5/12 ~ Blessed are the pure in heart

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From the Preacher’s Pen…

  • Purer in heart, O God,
  • Help me to be;
  • May I devote my life
  • Wholly to Thee.
  • Watch Thou my wayward feet.
  • Guide me with counsel sweet;
  • Purer in heart,
  • Help me to be. 

 

  • Purer in heart, O God,
  • Help me to be.
  • Teach me to do Thy will
  • Most lovingly.
  • Be Thou my friend and guide,
  • Let me with Thee abide;
  • Purer in heart,
  • Help me to be. 

 

  • Purer in heart, O God,
  • Help me to be;
  • Until Thy holy face
  • One day I see.
  • Keep me from secret sin,
  • Reign Thou my soul within; 
  • Purer in heart,
  • Help me to be.

Have you ever read the beatitudes expressed in Matthew 5:3-12 and thought to yourself that Jesus was naming a bunch of different people with different characteristics that God appreciates? Well, He’s not! Rather, God expects us all to be those people and possess those characteristics as His children. Let’s take a look at one of those qualities and see how we can measure up:

Pure Hearts

What is purity? While we realize that the New Testament frequently admonishes us to be pure, we may not be quite sure just what is meant by that purity. Sadly, we live in a world that also has trouble with either defining, understanding or living up to any standard of purity. As Christians, we might imagine that purity means being perfect and thus sets a standard beyond our reach. Certainly, we would all struggle with being expected to have some superhuman characteristic that we simply do not and cannot possess.

The fact is, the purity that God calls us to have is not some mythical, superhuman trait. Let’s consider three important passages that deal with our call to pure hearts and see just what it is that God expects of us.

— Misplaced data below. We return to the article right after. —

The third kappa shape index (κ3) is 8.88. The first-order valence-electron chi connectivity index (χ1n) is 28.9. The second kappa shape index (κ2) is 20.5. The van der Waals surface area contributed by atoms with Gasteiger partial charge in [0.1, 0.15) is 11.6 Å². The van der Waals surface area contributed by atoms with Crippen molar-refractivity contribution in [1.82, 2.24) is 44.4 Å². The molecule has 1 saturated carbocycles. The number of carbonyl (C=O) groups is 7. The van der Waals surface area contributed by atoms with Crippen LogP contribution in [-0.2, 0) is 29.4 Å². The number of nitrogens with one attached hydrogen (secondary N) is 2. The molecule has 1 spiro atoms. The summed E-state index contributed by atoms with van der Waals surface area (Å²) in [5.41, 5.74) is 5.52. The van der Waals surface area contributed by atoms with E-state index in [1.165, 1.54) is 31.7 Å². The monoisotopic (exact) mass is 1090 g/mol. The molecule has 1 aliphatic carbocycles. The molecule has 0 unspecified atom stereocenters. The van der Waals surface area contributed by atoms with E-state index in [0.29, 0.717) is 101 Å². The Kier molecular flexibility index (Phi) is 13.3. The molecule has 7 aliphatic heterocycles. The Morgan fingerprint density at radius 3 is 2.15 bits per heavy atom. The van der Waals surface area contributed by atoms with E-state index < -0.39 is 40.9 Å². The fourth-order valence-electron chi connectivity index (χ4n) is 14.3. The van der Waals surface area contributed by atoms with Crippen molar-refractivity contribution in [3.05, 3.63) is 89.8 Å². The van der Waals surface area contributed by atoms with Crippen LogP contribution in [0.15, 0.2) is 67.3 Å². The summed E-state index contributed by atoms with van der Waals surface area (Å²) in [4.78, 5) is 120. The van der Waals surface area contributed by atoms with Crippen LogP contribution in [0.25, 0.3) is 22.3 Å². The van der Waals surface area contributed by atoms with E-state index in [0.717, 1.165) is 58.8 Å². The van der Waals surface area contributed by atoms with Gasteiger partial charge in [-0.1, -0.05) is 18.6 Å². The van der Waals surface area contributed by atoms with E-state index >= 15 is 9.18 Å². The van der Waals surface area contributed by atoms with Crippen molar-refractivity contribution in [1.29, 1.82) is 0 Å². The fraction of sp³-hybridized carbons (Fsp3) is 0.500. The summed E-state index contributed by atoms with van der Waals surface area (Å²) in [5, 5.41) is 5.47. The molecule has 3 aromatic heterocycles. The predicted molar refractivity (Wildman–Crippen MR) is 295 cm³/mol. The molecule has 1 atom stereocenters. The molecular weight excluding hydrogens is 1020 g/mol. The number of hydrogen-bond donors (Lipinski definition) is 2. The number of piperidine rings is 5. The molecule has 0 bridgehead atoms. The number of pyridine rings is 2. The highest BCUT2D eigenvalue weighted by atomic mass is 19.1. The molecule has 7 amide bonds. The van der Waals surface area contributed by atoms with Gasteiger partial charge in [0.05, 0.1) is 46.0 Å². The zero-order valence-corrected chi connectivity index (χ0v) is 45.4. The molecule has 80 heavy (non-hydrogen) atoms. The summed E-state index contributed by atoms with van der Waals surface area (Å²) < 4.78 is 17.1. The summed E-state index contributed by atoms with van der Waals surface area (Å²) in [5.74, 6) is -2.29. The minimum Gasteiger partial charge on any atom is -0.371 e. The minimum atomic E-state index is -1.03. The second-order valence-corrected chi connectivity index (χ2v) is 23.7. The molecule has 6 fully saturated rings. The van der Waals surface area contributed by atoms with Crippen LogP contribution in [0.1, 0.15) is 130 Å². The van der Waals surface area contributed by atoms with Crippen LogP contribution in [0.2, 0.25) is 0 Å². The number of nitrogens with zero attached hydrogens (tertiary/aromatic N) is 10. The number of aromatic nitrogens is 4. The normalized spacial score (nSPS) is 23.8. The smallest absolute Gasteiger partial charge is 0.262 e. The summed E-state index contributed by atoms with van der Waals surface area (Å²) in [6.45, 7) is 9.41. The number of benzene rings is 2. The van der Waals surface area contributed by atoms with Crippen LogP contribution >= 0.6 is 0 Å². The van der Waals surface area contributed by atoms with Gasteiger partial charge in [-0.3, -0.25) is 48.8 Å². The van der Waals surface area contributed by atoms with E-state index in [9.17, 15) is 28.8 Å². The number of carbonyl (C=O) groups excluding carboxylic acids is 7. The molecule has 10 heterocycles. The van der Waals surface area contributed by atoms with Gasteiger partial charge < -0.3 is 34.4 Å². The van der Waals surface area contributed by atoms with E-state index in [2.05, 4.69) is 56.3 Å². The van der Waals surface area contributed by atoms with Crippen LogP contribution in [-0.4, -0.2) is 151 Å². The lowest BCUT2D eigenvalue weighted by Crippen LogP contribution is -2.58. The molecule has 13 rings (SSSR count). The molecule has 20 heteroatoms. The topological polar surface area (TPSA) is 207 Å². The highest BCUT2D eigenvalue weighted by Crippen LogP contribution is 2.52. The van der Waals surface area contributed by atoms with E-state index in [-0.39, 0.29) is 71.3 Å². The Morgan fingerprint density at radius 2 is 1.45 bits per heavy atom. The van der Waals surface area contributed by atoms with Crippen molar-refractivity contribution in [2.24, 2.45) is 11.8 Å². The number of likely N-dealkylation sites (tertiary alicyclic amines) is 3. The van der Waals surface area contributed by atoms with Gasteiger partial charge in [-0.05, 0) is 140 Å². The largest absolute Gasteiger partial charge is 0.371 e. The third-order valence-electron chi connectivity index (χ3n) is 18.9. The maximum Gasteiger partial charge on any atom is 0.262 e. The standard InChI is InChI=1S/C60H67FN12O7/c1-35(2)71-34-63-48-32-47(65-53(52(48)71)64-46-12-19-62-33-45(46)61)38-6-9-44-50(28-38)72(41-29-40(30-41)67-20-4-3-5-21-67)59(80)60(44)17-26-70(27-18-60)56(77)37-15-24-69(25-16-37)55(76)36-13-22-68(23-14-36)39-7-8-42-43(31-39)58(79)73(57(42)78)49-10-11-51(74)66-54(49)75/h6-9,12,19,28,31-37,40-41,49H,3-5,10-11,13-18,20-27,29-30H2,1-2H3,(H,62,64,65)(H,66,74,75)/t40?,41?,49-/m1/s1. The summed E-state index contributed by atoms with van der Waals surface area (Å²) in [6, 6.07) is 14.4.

First, is the beatitude expressed by Jesus in Matthew 5:8: Blessed are the pure in heart, for they shall see God. The word that Jesus uses here is katharos. This word means free from impurity, without blemish, spotless. It refers to those who are pure because they have been cleansed (rather than being inherently perfect). Notice Ephesians 5:25-27 where Christ “having cleansed” (katharizo, another form of the same word) His church by the washing of water and the word, that He might present to Himself the church in all her glory, having no spot or wrinkle or any such thing; but that she would be holy and blameless. Thus, Jesus is telling us that we who are pure in heart (i.e. cleansed from sin by His blood) are to see (know face to face) God.

Second, Paul says, But the goal of our instruction is love from a pure heart and a good conscience and a sincere faith (1 Timothy 1:5). Paul uses the same word here that Jesus used in Matthew 5:8. We are then told that the goal of what we are taught is to build love. This love is the kind that comes from hearts that recognize they were made clean by the sacrifice of Jesus. That leaves no room for any arrogance on our part, but rather we must realize that we owe our status to Him who died for us all.

Third, one of Paul’s last letters challenges us, like Timothy, to Now flee from youthful lusts, and pursue righteousness, faith, love, and peace, with those who call on the Lord from a pure heart (2 Timothy 2:22). Again, there is this beautiful reminder that we serve God, growing in such qualities as righteousness, faith, love, and peace, as those who are made clean by the blood of the precious Lamb of God. Indeed, we serve together with fellow saints who are pure in heart by virtue of that same cleansing which gives us a pure heart. There is only room then in our hearts for great humility and love for one another as we stand together before God.

No, God does not ask of us a purity we are unable to achieve. Rather, He asks that we allow the sacrifice of Jesus make us what we ought to be, to instill in us a pure heart.  Let’s make that effort to have and maintain those pure hearts! Together, we can encourage each other to be what we ought to be this week.

— Lester P. Bagley

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